Regional Modeling of Windstorms and Lightning

Full Title

Regional Modeling of Windstorms and Lightning

Project Overview

Wind is the most common weather-related cause of outages for City Light’s transmission and distribution system. Current design, maintenance, and emergency response of the system are based on historical windstorm seasonality, direction, frequency, and intensity (i.e. wind speed). Changes in regional climate are projected to alter windstorm patters and lightning frequency, potentially shifting the frequency and intensity of outages in City Light’s service area. Information on projected changes in wind under future climate scenarios can help inform both short and long-term adaptation strategies to reduce vulnerability to wind. Through the use of global climate and regional weather models this research will provide Seattle City Light with information regarding how climate change may affect windstorm and lightning frequency in the area of western Washington containing City Light’s generation, transmission, and distribution infrastructure.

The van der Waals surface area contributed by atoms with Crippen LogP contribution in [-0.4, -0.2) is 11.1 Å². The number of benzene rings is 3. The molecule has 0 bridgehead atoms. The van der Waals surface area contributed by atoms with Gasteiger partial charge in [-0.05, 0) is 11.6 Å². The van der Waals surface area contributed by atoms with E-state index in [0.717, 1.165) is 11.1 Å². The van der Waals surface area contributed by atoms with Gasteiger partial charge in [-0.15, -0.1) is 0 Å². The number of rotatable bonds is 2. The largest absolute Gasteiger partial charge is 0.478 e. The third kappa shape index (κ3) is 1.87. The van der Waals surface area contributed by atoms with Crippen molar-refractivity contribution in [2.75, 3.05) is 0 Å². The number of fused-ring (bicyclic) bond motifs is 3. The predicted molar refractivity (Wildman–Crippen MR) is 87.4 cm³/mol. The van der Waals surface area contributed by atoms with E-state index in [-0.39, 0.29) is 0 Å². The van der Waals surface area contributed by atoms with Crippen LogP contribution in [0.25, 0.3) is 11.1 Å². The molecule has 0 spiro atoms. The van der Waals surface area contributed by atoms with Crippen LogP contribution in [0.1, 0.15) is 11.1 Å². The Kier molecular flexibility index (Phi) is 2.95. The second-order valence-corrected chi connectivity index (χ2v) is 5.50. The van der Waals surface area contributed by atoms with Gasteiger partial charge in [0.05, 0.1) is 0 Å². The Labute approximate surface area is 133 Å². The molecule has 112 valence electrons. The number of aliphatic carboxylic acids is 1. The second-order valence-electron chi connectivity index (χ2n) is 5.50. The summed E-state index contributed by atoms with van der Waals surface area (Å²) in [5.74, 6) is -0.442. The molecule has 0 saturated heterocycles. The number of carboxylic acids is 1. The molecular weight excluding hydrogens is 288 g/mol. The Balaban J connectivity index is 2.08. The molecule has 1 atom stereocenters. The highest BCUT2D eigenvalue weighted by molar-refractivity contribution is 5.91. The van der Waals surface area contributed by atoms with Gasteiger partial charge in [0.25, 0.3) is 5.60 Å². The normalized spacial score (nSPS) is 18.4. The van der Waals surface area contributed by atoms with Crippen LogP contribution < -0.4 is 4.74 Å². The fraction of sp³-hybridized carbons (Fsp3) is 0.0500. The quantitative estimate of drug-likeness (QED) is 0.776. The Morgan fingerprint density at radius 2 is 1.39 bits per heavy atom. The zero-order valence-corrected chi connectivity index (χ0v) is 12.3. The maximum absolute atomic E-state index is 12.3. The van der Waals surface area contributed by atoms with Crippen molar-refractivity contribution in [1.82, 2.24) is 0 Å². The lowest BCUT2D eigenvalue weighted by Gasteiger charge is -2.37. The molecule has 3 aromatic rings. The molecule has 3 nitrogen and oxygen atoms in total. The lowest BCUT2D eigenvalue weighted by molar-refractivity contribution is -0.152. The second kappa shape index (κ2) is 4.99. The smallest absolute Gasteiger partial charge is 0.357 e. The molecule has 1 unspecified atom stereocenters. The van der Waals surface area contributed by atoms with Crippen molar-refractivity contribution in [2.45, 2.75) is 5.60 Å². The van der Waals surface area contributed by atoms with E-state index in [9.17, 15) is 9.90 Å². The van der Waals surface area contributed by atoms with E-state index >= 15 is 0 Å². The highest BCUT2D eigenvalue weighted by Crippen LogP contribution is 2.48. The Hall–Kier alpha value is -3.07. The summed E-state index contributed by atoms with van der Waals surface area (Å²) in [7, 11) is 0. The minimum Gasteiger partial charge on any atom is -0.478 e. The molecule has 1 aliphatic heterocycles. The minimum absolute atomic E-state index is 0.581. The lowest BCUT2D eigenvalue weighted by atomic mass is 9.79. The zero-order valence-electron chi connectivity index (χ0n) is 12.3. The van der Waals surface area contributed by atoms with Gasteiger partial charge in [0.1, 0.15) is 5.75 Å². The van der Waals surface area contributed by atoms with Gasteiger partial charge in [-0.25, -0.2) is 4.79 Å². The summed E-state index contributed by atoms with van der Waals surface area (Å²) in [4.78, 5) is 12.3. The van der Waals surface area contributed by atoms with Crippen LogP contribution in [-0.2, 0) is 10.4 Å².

Percent change in 95th percentile winds from 1970-2000 to 2040-2070 for three Weather Research and Forecasting simulations for Dec-Jan-Feb.
Percent change in 95th percentile winds from 1970-2000 to 2040-2070 for three Weather Research and Forecasting simulations for Dec-Jan-Feb.

Salathe & Mauger Simulation 2 Salathe & Mauger Simulation 3


 Key Personnel

* Indicates CIG Personnel or CIG Affiliate(s)

  • Eric Salathé (Principal Investigator), University of Washington*
  • Guillaume Mauger, University of Washington*

Key Collaborators

Clifford Mass, University of Washington; Rick Steed, University of Washington; Brigid Dotson, University of Washington

Funder(s)

Seattle City Light

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